Why running out of salt can teach you about budgeting.

I’m a salt-a-holic.

I’m not as bad as my little bro, who salts his bacon hamburgers, but I’m still pretty bad.  I’ll add extra salt to things like, oh McDonald’s fries (which come pretty doused as is), pizza crust, and if you find yourself between me and a bag of those salted-in-the-shell peanuts, well look out.  I’ll not only eat the peanuts and the salty shell, I’ll take down the bag with me too.

So imagine the horror I experienced at about 12:30 AM last week when I got home after a long day, sat down for a little fast food, and found out I was out of salt.

There haven’t been expletives invented to express what I was feeling.

I needed that farkultic salt!  (Farkultic is a new expletive I just invented to describe such a saltless situation as this, by the way.)

But son-of-a-salt-shaker, there was none.

What was worse was that I remembered how just a few days before I had partaken of a local fast food restaurant and grabbed a whole ton of those little paper salt packets (McDonald’s has the best).  And at the end of the meal, there were shockingly a few paper packets left, still filled to the brim with their sodium chloride goodness.  “There are a lot more where those came from,” I thought.  “I’ll be fine without ’em.”  And I swept ’em up, and tossed them away.

Three days later, and I was saltless.

If only I hadn’t wasted those little packets away.  What was seemingly meaningless at the time, now, in my hour of need, when I was desperate, seemed like the holy grail of NaCl.  But it was too late.

What I should have done is apply the same strategy that I do when producing shows, and I would have been fine.

During the early stages of a show, from pre-production up until the last few weeks of tech, I can be pretty thrifty.  Some might call it cheap.  But those folks would be failing to look at the big picture (and we all know it’s a Producer’s job to look at the big picture).  Why am I mindful of trying to save every dollar on the journey towards opening night?  Because I want to make sure I have enough salt left when we really need it.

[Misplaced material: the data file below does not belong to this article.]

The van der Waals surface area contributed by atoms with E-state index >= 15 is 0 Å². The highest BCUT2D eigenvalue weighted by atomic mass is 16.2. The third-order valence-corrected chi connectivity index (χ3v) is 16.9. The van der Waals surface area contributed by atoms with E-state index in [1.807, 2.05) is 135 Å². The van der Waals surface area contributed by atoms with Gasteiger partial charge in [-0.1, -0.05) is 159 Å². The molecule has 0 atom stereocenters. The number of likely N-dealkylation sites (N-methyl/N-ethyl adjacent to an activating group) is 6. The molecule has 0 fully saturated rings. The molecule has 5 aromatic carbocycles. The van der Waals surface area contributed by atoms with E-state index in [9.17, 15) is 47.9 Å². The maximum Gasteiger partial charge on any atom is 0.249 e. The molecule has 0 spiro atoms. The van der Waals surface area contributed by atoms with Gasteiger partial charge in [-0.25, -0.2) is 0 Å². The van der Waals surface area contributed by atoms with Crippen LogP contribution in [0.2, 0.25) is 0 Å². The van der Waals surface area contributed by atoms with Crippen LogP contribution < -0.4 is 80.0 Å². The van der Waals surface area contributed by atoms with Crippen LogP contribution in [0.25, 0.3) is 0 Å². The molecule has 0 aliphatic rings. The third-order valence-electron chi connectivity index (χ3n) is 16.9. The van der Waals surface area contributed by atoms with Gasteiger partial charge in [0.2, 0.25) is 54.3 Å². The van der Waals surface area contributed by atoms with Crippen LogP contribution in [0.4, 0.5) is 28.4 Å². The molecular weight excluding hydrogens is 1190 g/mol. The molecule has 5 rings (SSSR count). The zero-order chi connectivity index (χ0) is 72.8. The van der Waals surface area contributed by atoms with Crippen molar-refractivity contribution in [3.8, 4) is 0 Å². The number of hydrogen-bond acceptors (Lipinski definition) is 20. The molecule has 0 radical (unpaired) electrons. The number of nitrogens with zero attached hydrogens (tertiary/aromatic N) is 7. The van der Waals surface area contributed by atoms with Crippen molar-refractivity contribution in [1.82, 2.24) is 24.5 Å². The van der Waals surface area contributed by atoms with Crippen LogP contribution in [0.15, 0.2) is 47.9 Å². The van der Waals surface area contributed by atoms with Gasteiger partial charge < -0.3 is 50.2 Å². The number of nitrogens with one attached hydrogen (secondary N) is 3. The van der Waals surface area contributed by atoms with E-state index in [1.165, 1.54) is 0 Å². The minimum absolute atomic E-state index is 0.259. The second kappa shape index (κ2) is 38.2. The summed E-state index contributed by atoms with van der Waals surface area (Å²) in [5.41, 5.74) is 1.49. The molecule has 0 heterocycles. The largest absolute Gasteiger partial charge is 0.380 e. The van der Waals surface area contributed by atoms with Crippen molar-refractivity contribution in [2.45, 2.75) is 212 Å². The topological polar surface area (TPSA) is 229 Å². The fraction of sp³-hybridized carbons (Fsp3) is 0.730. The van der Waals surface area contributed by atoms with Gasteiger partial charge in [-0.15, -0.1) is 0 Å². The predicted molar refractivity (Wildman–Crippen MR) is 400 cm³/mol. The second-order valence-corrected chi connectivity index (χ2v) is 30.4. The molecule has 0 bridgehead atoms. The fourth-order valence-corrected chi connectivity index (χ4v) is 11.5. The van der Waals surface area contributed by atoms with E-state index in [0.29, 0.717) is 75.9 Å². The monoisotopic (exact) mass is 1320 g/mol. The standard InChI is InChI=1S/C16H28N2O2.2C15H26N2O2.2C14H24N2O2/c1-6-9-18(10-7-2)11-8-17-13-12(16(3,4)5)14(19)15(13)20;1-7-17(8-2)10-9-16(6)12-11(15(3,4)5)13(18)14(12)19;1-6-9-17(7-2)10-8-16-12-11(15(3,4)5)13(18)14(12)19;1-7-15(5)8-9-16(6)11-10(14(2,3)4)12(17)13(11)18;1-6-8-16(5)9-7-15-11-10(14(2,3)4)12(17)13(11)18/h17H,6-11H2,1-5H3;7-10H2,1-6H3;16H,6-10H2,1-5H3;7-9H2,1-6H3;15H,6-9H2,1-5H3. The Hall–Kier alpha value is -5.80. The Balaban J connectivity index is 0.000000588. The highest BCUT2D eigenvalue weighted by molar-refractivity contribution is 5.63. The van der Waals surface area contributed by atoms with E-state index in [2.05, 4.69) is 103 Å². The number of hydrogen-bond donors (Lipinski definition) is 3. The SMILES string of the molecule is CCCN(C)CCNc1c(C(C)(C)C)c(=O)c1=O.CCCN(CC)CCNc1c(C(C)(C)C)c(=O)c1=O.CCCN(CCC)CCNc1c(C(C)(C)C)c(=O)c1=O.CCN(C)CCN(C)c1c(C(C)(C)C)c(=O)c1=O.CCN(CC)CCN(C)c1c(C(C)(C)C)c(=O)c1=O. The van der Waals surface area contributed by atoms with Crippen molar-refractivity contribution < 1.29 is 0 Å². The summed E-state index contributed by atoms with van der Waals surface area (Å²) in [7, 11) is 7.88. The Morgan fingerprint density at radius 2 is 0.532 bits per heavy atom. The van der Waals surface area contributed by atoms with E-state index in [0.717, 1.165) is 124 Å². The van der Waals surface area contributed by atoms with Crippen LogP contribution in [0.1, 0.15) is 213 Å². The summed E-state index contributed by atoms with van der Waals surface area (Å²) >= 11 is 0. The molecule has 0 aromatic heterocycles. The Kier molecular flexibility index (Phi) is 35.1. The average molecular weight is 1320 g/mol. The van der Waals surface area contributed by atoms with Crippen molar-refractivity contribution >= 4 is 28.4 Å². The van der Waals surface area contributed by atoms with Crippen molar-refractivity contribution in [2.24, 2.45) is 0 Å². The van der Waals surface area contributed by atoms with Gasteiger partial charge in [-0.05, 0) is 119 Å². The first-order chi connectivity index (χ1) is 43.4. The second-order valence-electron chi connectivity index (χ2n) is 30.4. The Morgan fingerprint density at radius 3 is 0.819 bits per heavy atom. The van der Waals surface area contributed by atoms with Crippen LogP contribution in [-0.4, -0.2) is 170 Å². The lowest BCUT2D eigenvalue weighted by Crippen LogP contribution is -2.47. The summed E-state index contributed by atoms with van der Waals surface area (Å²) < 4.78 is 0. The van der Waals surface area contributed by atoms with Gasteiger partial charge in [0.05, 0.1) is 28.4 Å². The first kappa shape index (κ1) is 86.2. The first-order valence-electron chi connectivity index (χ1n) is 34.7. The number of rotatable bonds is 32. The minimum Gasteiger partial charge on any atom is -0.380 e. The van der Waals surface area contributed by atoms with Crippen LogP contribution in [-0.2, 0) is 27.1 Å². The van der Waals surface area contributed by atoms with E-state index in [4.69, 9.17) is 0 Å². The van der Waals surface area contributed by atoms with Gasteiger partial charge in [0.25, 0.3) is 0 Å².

You see, during those last few weeks of rehearsal, or those final few days of tech, that’s when things happen fast and furious on a show, and that’s where massive amounts of money can be spent.  And that’s when massive amounts of money sometimes need to be spent.  You may need an extra set piece.  You may need more orchestra rehearsal.  You may need a new lead actor.  All of these things may be essential to your show’s success.  Is that when you want to be out of money?

No, which is why you need to mind every dollar before you get there so when your team asks you for something, you can say, “Absolutely, because we’ve saved enough along the way, that I can give you what you need without the show going over budget.”

I’ll even let creatives and staffers know of my strategy early on in the process when I get a request that may seem a little luxurious.  “I’m saying no to this now.  Because I don’t want to have to say no to you later, when you really need it.”

Try it.  I find that it works . . . because it makes sense and saves cents for a saltless day.

Because you never know when it’s going to be 12:30 at night, and you’ve got a plate of bland french fries in front of you.


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Ken created one of the first Broadway podcasts, recording over 250 episodes over 7 years. It features interviews with A-listers in the theater about how they “made it”, including 2 Pulitzer Prize Winners, 7 Academy Award Winners and 76 Tony Award winners. Notable guests include Pasek & Paul, Kenny Leon, Lynn Ahrens and more.